From his early days as a script doctor to his writing and directing of “Marvel’s The Avengers,” Joss Whedon was known for witty dialogue. But in 1999, during the fourth season of “Buffy the Vampire Slayer,” he went out of his way to show he could do something more — with extraordinary success.
“Joss resolved to write a ‘Buffy’ episode that would require him to up his directorial game,” writes Amy Pascale in Joss Whedon: The Biography, which comes out on August 1. “His script for ‘Hush’ would forgo the snappy and innovative dialogue for which he and the show had always been heralded.”
Instead, the now-legendary 44-minute episode would be mostly silent.
“Hush” started out like any other “Buffy” episode with the vampire-slaying gang squabbling over college life, dating, and being unable to express their feelings for one another despite talking ceaselessly.
That all changed when some of the pop-horror series’ most frightening bad guys, the Gentleman, showed up ad stole the voices of residents of Sunnydale, California, with plans to carve out their hearts, too.
“I wanted something scary and kind of dream like,” Whedon said in a behind the scenes featurette on the episode. “The idea that something like that is floating at me and I can’t scream is a creepy child story dream.”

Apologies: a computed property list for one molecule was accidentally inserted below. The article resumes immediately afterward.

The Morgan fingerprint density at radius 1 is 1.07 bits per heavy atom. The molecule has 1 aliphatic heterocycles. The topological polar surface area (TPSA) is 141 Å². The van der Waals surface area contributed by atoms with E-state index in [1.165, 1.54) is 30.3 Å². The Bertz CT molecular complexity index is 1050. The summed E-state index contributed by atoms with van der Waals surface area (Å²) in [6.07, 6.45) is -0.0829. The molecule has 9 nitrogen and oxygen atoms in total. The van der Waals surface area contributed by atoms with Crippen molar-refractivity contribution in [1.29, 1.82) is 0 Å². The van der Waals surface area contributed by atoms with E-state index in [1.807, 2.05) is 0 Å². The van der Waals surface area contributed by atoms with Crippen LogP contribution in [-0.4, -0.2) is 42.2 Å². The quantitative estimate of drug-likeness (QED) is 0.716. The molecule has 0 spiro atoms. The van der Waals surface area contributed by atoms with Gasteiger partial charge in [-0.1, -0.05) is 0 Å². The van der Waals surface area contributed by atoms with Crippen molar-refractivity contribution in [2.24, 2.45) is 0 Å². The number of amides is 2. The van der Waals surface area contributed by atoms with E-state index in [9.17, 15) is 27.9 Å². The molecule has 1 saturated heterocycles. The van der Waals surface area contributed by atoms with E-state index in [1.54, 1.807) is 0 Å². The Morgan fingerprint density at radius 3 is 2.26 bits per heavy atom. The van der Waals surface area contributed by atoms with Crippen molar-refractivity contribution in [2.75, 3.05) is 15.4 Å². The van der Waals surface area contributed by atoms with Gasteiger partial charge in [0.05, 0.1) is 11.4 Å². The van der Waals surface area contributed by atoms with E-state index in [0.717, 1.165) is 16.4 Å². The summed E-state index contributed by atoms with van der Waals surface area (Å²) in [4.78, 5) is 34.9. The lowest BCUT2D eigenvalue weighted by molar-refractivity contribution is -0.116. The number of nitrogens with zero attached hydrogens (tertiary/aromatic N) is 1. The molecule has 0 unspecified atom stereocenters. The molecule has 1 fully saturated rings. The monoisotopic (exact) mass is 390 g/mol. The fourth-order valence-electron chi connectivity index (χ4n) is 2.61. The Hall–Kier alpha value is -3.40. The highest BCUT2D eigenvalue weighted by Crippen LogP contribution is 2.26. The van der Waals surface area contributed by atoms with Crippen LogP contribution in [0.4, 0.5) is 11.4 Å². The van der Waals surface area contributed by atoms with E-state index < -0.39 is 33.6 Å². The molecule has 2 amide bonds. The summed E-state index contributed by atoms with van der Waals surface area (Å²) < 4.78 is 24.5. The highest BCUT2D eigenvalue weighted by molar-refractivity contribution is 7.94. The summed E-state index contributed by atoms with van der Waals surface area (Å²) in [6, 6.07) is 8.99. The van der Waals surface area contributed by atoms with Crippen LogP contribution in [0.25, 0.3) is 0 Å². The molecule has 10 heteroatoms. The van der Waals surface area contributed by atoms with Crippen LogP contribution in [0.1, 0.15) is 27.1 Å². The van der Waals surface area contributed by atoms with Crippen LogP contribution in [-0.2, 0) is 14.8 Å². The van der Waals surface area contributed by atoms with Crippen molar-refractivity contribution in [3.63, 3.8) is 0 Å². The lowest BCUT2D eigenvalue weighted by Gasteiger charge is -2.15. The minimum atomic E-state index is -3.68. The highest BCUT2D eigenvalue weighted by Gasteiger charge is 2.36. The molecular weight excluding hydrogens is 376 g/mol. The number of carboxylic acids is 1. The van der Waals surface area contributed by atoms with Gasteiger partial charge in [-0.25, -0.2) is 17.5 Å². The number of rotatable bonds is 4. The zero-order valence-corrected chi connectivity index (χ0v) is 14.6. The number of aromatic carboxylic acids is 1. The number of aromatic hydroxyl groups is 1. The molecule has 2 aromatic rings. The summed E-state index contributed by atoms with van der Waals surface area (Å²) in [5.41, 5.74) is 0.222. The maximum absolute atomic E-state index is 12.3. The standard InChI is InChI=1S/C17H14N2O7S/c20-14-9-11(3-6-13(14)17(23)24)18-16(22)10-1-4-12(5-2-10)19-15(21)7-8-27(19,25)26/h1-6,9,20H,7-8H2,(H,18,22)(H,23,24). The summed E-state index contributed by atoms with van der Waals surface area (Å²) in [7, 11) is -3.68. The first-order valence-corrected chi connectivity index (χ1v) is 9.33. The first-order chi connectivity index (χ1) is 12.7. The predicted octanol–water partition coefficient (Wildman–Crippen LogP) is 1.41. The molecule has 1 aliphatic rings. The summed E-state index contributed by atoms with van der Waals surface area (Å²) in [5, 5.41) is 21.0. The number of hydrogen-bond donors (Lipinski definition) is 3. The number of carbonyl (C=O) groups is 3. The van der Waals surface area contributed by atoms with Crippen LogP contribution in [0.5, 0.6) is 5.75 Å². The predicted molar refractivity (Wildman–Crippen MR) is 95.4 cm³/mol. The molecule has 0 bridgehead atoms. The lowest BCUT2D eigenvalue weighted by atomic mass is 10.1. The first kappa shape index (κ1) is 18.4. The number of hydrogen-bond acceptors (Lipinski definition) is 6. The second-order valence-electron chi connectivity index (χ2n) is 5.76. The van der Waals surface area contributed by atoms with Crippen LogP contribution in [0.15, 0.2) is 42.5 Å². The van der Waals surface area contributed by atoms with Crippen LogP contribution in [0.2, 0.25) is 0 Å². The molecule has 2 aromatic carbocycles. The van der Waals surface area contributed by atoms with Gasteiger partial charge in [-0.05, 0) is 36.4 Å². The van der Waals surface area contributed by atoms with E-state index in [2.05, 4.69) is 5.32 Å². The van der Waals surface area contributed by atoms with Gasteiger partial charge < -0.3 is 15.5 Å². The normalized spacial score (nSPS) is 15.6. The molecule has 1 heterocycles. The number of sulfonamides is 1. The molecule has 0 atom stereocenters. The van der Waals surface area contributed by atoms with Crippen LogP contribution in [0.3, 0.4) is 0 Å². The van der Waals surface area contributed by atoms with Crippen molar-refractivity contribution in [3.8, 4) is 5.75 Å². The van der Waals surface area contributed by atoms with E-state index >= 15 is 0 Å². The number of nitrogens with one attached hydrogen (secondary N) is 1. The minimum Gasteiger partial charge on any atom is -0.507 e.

The silent ghouls were unforgettably portrayed by professional mines. In particularly creepy moments, they glided across the screen while pulled by hidden wires.
For most of the episode, Buffy and friends do their best to protect the town without being able to speak.
“For Joss, this was one of the scariest things he could write,” Pascale writes. “To strip away a form of communication we often misuse and take for granted and explore how easy it is to slip into isolation without it.”
Despite their difficulties, the gang find it in some ways easier to communicate than they could when they were speaking without listening at the beginning of the episode. Notably, Buffy and romantic interest Riley find the wherewithal to share their first kiss.
The episode’s lack of verbal communication doesn’t stop Whedon’s wit from shining through.
“What isn’t obvious from the shivery recollection by fans, critics, and colleagues is just how very funny the episode is,” writes Pascal. “Each character has a particularly amusing reaction to the realisation that they have lost their voices.”
Not to mention, the many funny misunderstandings that take place throughout the episode.
Though “Hush” didn’t have much dialogue, it was far from silent. The episode includes one of the series’ most sinister soundtracks. Whedon and composer Christopher Beck used the episode’s score (which can be heard below) to pay homage to the music of silent films and add another layer of dread.
“Hush” was loved by both fans and critics when it first aired.
“In addition to being one of the scariest episodes of TV ever produced, ‘Hush’ showcases everything that makes ‘Buffy the Vampire Slayer’ one of the best shows of all time,” wrote Screen Crush‘s Jacob Hall, who ranked it in the top ten episodes of the series.
The episode also garnered the series’ only Emmy nomination for Outstanding Writing for a Drama Series — a fact that speaks volumes to Whedon’s brilliance considering that the forty-four-minute episode only had seventeen minutes of actual dialogue.